Newest Review: ... is nothing to prevent them being appealing to little boys as well. It is really quite hard to like Amelia Jane. She is incredibly misch... more
Who knew dolls could be so naughty?!
Naughty Amelia Jane - Enid Blyton
Member Name: sunmeilan
Naughty Amelia Jane - Enid Blyton
Advantages: Fun, easy to read, full of morals
Disadvantages: The inclusion of a golliwog!
Amelia Jane is a doll who lives in the nursery with the other toys - golliwog, clockwork mouse, teddy bear, pink rabbit and clown, amongst others. They come alive when their children and other household members have gone to bed. However, they do not always live in harmony, simply because Amelia Jane is just so naughty! She likes nothing better than to make mischief, snipping pink rabbit's tail off, playing with matches, splashing water everywhere, dressing the kitten up and sticking pins in the other toys. Can the other toys get her under control or will she go too far one day and end up in serious trouble?
As a child, a key part of my book collection was made up of Enid Blyton books, and the Amelia Jane series was one of my favourites. Unfortunately, my collection has been lost over the years, so I was delighted to pick up a copy at a book sale - to read to my friend's daughter of course! can't remember quite how old I was when I started enjoying these books, but would suggest that they are ideal for children of four years old upwards. They are perhaps most likely to appeal to little girls, just because the main character is a girl, but really, there is nothing to prevent them being appealing to little boys as well.
It is really quite hard to like Amelia Jane. She is incredibly mischievous and, most of the time, thinks that she can do what she likes - even to the extent of harming other toys. Of course, the idea is to teach young readers that this behaviour is completely unacceptable - but in a way, the mere suggestion of such behaviour is perhaps not ideal. Then there is the fact that the reason given for her behaviour is that she is a home-made doll - shop-bought dolls are apparently much better behaved because they have been taught better. I don't particularly like the idea that home-made is bad, it is certainly very different from today's ideas. Then again, small children won't understand this and an explanation on the part of a parent that the book was written in a different time will almost certainly suffice in case of questions.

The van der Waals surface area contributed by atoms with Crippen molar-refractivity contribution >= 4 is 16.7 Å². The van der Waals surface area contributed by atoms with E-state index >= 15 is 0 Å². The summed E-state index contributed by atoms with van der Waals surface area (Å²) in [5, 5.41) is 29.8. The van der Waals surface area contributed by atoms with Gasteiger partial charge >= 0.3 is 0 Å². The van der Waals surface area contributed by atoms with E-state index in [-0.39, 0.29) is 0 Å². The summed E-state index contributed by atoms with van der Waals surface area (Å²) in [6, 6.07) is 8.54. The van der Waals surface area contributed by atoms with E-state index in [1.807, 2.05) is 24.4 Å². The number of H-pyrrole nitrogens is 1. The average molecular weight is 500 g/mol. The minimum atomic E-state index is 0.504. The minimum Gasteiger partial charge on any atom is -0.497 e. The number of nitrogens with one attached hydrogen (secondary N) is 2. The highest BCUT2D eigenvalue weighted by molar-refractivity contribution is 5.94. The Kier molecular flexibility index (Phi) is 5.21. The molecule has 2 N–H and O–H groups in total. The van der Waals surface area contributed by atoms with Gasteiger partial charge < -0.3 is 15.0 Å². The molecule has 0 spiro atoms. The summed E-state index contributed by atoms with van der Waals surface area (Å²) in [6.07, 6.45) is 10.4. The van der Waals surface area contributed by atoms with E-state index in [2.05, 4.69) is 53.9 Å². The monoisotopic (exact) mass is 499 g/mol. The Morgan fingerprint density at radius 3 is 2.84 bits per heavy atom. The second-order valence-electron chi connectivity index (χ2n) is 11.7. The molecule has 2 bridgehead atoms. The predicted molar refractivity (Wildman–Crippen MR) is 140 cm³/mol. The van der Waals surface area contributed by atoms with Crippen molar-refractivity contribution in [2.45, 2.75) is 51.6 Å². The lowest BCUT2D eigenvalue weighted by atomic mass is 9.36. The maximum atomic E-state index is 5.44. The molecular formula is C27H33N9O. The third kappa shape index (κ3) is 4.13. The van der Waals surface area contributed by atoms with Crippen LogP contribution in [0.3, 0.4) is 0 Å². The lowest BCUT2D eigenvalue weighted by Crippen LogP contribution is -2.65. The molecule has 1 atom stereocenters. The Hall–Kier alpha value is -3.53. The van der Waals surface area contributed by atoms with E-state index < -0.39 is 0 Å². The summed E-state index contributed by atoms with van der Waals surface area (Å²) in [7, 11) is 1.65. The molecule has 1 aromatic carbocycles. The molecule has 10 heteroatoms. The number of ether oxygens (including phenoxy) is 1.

One of the more common criticisms of this book (and other Enid Blyton books) is the inclusion of a 'golliwog'. It is considered so un-PC these days that the golliwog, who is Amelia Jane's nemesis, has been written out in more recent re-prints and has been replaced by Tom the soldier. My version still has the golliwog and I don't have a problem with it - I think it is easy to explain to children that society was once very different and that golliwogs aren't usually written into today's books. In any case, I didn't associate a golliwog with anything but a toy when I was growing up. However, if you want to be PC, or are offended by the suggestion of a golliwog, then make sure you are buying the right version.
On a more positive note, the writing is very simple and the typeset in my version is large, ideal for young readers. There are occasional words that may need to be explained - the concept of a nursery nurse, for example, the brownies (as in magical creatures, not cookies!) and a soda-water syphon, but because the language is so simple, very little has dated. There are eleven chapters, eleven separate stories about Amelia Jane and her behaviour, and each one is just the right length to read as a bedtime story. There is, perhaps, a lack of illustrations - there are a few, but they are in black and white, which a young child may find boring. However, it is a stepping-stone to a 'proper' book and is easily explained away. And there are enough illustrations to give a child an idea of what all the main characters look like.
Some of Amelia Jane's worst behaviour aside, there are a number of morals that are ideal for young children. The most obvious one is that if you don't treat other people in the right way, you will hurt their feelings, and eventually you will lose their friendship. And if you don't treat them properly, you don't deserve proper treatment in return. There are also a couple of other morals, such as avoiding the use of matches and not teasing helpless creatures. Best of all, at the end of every story, Amelia Jane comes to her senses and realises that she needs to behave better...until the next story of course!
I really enjoyed re-reading this book - it brought back many memories from my childhood and, bearing in mind that the book was first published in 1939, there are probably many other people who will feel the same. However, with all books, parents will want to have a quick look through it before reading to their child (or giving it to them to read) - if there is anything that you think is inappropriate or out-of-date, then you might want to avoid it. I would be happy to read it to any of the young children I know though, golliwog included or not. Recommended.
The book is available from Amazon for £3.47. Re-printed by Egmont Books in 2001, it has 176 pages. ISBN-10: 074974667X
Summary: It's un-PC, but I love it